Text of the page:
Obstacle detector

The reflection of sound waves with an ultrasonic transducer is used in our obstacle detection technique. The ultrasonic transducer transmitter releases a burst of ultrasonic sound waves toward the air and receives a corresponding echo (19). The echo amplitude also depends on the reflecting material surface and the sound absorption. The distance between the transducer and the object can be calculated by the reflection echo time and the speed of sound in the air, as shown in Equations (1) and (2):



Where Vsound is the speed of sound in meters per second, T(°c) is the temperature in the air in degree Celsius. Therefore, every 1°C change of temperature is equal to approximately 60 cm/s change in the speed of sound.



Provided that D(m) is the distance between ultrasonic transducer surface and the obstacle in meters, t(s) is the time taken for the ultrasonic burst to travel the distance from the transmitter to the object and back to the receiver in the second unit. Assuming that the speed of sound in air is 345 m/s at room temperature, the time taken for the reflection sound wave is 8.7 ms, since the distance between the device surface and the obstacle is 150 cm. The distance measurement diagram is shown in Figure 1.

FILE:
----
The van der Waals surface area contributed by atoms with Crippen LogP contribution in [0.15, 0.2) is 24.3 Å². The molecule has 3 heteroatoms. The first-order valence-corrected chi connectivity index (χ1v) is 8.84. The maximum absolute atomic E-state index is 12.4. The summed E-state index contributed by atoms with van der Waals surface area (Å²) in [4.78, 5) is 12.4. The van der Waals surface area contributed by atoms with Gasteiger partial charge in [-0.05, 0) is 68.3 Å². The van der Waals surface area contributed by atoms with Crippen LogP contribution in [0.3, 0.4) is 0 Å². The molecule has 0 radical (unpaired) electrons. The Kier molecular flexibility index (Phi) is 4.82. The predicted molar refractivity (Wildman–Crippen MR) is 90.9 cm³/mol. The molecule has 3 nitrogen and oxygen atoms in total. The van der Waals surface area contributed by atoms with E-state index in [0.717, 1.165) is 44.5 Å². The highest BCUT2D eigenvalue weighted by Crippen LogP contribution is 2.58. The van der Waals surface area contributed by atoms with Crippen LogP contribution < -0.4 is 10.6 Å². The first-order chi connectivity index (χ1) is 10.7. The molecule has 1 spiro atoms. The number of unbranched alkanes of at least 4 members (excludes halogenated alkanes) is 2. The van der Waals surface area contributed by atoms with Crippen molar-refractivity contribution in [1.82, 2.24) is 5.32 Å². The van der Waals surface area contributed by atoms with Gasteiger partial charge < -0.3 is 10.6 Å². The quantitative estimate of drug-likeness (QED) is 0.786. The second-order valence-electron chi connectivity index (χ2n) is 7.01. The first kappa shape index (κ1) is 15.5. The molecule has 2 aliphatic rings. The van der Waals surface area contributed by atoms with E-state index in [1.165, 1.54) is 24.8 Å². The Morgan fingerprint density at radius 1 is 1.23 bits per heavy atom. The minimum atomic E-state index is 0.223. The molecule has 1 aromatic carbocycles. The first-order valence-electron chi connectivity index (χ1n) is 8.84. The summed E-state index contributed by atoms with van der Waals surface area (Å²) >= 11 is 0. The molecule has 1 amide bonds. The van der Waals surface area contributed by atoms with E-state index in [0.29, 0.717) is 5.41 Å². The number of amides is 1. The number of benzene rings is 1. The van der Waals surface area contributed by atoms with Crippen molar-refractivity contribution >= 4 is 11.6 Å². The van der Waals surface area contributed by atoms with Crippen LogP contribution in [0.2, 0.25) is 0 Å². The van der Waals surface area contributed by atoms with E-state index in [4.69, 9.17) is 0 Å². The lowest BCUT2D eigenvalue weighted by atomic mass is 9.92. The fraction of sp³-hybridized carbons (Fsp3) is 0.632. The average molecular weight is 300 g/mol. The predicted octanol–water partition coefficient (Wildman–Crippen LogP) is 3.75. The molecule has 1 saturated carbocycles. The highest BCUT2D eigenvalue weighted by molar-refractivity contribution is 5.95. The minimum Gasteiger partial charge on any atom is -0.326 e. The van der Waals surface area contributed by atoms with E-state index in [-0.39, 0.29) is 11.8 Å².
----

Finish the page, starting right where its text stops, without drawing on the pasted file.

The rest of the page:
Fig 1
Figure 1.  The obstacle detection with ultrasonic pulse.

Our device uses the 40T/R-12B ceramic ultrasonic transducers to transmit and receive specific ultrasonic sound pulses. The 12-cycle burst in 40 kHz square wave signal is generated by the microcontroller’s pulse-width modulation every 300 ms. The echo burst received by the 40 kHz ultrasonic transducer is amplified by the operational amplifier in 1000x-gain; the received signal from the oscilloscope is shown in Figure 2 (left). The first burst signal on the receiver trace represents the direct signal received from the transmitter. The next burst represents the echo reflected by the object or obstacles. The time interval between the first and second burst is measured by the microcontroller. This width represents the time taken for the reflection sound wave. It is used to calculate the distance from the device surface with the obstacles. The coverage area of iSonar is 130 cm in length and 80 cm in width, as shown in Figure 2 (right).